Theoretical Planet

I need some help from the smarter folks in the forum (I believe that covers everyone?).

I’m theorizing a planet that is immense. Try the size of a star system, say the size of our star system for simplicity’s sake. I want to theorize some properties of this planet, but I’m not sure how to go about doing (i.e. -which questions have to be asked and answered, and which can be ignored).

I imagine the planet to have an atmosphere conducive to carbon-based life forms, ones that breath oxygen, nitrogen, carbon dioxide or any other gas that would not preclude human life if present in great abundance (ammonia?).

I’m wondering the following (assuming a planet this immense could exist given our current knowledge and theories):

Would the gravitational pull of this planet be sufficient to capture stars and other bodies into orbit?

Could this planet have an axis and therefore rotate upon it?

If stars could orbit it, and assuming that it did not orbit some other more immense body, what would its days and seasons and tides be like?

Thanks in advance for entertaining this admittedly fantastic (not in the overused superlative sense) suggestion.


Nope. Sorry, that’s way too big. Anything much bigger that about Jupiter-size is big enough to light off a fusion reaction at the core, so you’d have a star, not a planet. And the largest star known, AFAIK, is less than 4 AU in diameter (1 AU=approx. 93 million miles, the distance from the earth to the sun). The solar system is about 100 AU in diameter.

If you want to play with really large livable spaces, check out Larry Niven’s Ringworld, or some literature on Dyson Spheres.

Check out Poul Anderson’s A Stone in Heaven for an interesting planet, nowhere near the size you’re talking but near to the limit for breathable-atmosphere worlds. It was the core of a superjovian world with the original H/He atmosphere burnt off by a very close supernova, a world about the mass of Jupiter (and a 7-G surface gravity) that had produced a breathable atmosphere by outgassing and the evolution of earthlike life.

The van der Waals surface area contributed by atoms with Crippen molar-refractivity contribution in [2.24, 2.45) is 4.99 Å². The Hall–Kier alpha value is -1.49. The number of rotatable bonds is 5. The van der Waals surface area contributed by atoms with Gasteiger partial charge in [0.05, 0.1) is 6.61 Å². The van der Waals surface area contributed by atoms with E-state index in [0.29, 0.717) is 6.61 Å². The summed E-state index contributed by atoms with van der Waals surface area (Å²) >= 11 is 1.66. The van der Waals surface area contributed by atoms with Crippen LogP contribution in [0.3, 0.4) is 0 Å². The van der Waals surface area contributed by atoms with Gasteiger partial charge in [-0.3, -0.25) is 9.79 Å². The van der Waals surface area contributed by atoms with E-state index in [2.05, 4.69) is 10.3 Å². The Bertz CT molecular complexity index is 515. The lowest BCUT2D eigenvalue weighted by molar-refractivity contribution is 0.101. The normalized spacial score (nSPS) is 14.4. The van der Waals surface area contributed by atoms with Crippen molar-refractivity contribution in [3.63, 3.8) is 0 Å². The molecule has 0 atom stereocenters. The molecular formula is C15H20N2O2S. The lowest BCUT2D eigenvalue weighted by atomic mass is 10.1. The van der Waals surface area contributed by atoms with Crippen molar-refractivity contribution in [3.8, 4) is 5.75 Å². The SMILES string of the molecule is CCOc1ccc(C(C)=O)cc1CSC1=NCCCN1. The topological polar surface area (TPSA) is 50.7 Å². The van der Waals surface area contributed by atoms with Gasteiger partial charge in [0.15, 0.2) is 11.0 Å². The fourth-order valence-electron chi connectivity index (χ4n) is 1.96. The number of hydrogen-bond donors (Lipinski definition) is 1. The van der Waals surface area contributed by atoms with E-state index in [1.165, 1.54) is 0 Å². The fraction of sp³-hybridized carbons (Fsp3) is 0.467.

I agree with Ferrous, your planet would collapse under its own gravitational forces. And fusion can only run as long as their are elements lighter than iron to fuse. After that, it would become a black hole.

Ringworld was a ribbon of neutronium as large as the orbit of a planet, but relatively narrow. Neutronium is the only material that (might be) strong enough to build such a ring.

Why didn’t ringworld collapse on itself? What would its mass be and how rigid is neutronium, anyway? Did Niven address those issues?

Another large livable space I read about was an artificial planet made of concentric spheres. It was ‘only’ the size of our moon, but since there were hundreds of layers, the living space was much greater than Earth’s. I think the story was called “Small Fish in a Big Pond” and was published a looong time ago in Asimov’s Scienc Fiction Magazine.

I think the concentric sphere idea is the best if youwant large living space. The construction would be difficult, but not impossible. And you don’t have to worry about creating ridiculous quantities of neutronium or having your planet turn into a black hole.

I think the Ringworld was supposed to be stabilized by its spin.

I did some checking, and apparently the critical size for a star to collapse into a neutron star is between 1.4 and 3 times the mass of the sun. More than about 3 times the mass of the sun, and the gravitational force exceeds the strength of the material, and it collapses into a black hole.

Ringworld was made from ‘Skrith’, not neutronium. Skrith is a magical material which Niven conveniently defined to be sufficiently strong for the ring to not fall apart. And yes, ferrous is right: It was stabilised by it’s spin.